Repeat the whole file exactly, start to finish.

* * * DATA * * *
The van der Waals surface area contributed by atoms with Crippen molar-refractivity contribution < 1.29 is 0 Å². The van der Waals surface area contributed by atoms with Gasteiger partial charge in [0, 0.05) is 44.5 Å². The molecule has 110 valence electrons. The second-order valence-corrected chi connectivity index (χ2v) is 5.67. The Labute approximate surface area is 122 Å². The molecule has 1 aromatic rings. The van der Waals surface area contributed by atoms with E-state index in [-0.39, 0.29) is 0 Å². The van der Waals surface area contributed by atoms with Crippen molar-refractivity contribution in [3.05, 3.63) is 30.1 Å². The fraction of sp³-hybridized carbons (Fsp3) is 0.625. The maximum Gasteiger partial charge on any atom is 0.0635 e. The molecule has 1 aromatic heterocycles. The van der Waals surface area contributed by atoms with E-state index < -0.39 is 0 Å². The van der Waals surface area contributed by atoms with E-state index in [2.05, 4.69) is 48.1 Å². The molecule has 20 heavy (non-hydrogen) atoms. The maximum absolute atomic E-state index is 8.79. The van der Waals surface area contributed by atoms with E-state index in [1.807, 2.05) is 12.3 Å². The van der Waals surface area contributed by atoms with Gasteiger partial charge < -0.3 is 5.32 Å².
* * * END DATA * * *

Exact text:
The van der Waals surface area contributed by atoms with Crippen molar-refractivity contribution < 1.29 is 0 Å². The van der Waals surface area contributed by atoms with Gasteiger partial charge in [0, 0.05) is 44.5 Å². The molecule has 110 valence electrons. The second-order valence-corrected chi connectivity index (χ2v) is 5.67. The Labute approximate surface area is 122 Å². The molecule has 1 aromatic rings. The van der Waals surface area contributed by atoms with E-state index in [-0.39, 0.29) is 0 Å². The van der Waals surface area contributed by atoms with Crippen molar-refractivity contribution in [3.05, 3.63) is 30.1 Å². The fraction of sp³-hybridized carbons (Fsp3) is 0.625. The maximum Gasteiger partial charge on any atom is 0.0635 e. The molecule has 1 aromatic heterocycles. The van der Waals surface area contributed by atoms with E-state index < -0.39 is 0 Å². The van der Waals surface area contributed by atoms with E-state index in [2.05, 4.69) is 48.1 Å². The molecule has 20 heavy (non-hydrogen) atoms. The maximum absolute atomic E-state index is 8.79. The van der Waals surface area contributed by atoms with E-state index in [1.807, 2.05) is 12.3 Å². The van der Waals surface area contributed by atoms with Gasteiger partial charge < -0.3 is 5.32 Å².